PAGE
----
The authors declare that they have no competing interests.


All other co-authors reviewed this article before sharing it.


This study was conducted with approval from the Institutional Review Board at Detroit Medical Center/Wayne State University, Detroit, Michigan.

LIST OF ABBREVIATIONS (In alphabetic order)

ACP – Atrophic cellular pattern

ET – Estrogen therapy

HCG – Atypical squamous cells-cannot exclude HSIL

HCG – Hyperchromatic crowded groups

HGI – Higher than LSIL (ASC-H, LSIL-H, and HSIL) interpretations

HGD – Higher than cervical intraepithelial neoplasm (CIN2) dysplasia

HSIL – High-grade squamous intraepithelial lesion

hrHPVT – High-risk HPV test

LEEP – Loop Electrosurgical Excision Procedure

LSIL-H – Low-grade Squamous Intraepithelial Lesions-cannot exclude HSIL

N/C – Nuclei-to-cytoplasm ratio

Non-ACP – Without ACP.


To ensure the integrity and highest quality of CytoJournal publications, the review process of this manuscript was conducted under a double-blind model (the authors are blinded for reviewers and vice versa) through automatic online system.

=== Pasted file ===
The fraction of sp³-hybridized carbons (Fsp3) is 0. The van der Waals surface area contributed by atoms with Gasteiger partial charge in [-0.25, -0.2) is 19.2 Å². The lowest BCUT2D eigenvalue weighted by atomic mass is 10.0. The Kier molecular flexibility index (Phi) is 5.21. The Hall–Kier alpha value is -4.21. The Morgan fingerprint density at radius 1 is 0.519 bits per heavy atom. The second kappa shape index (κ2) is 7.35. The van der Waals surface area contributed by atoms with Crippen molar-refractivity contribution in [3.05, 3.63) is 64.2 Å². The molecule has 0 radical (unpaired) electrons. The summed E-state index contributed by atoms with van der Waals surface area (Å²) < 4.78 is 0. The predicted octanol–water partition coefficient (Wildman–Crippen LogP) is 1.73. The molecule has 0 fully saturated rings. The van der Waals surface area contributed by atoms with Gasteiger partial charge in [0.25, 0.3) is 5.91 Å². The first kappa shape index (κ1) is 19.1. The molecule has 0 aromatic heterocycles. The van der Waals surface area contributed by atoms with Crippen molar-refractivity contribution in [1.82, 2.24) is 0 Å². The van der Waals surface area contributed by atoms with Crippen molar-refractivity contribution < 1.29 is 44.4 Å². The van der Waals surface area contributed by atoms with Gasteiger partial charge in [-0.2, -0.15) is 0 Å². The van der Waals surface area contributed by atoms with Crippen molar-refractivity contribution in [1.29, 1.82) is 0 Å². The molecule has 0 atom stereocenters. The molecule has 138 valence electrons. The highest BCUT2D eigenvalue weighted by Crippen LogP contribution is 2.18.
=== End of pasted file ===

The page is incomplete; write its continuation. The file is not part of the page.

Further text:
1. Cervical Cancer Treatment (PDQ (R)): Health Professional Version, in PDQ Cancer Information Summaries Bethesda (MD): National Cancer Institute (US) 2002; .
    [Google Scholar]
  2. , , . Cervical cancer trends in the United States: A 35-year population-based analysis. J Womens Health (Larchmt). 2012;21:1031-7.
    [CrossRef] [PubMed] [Google Scholar]
  3. , , . Gynecologic cytology on conventional and liquid-based preparations: A comprehensive review of similarities and differences. Diagn Cytopathol. 2013;41:257-78.
    [CrossRef] [PubMed] [Google Scholar]
  4. , , , , , , et al. Liquid-based cytology versus conventional cytology for evaluation of cervical pap smears: Experience from the first 1000 split samples. Indian J Pathol Microbiol. 2015;58:17-21.
    [CrossRef] [PubMed] [Google Scholar]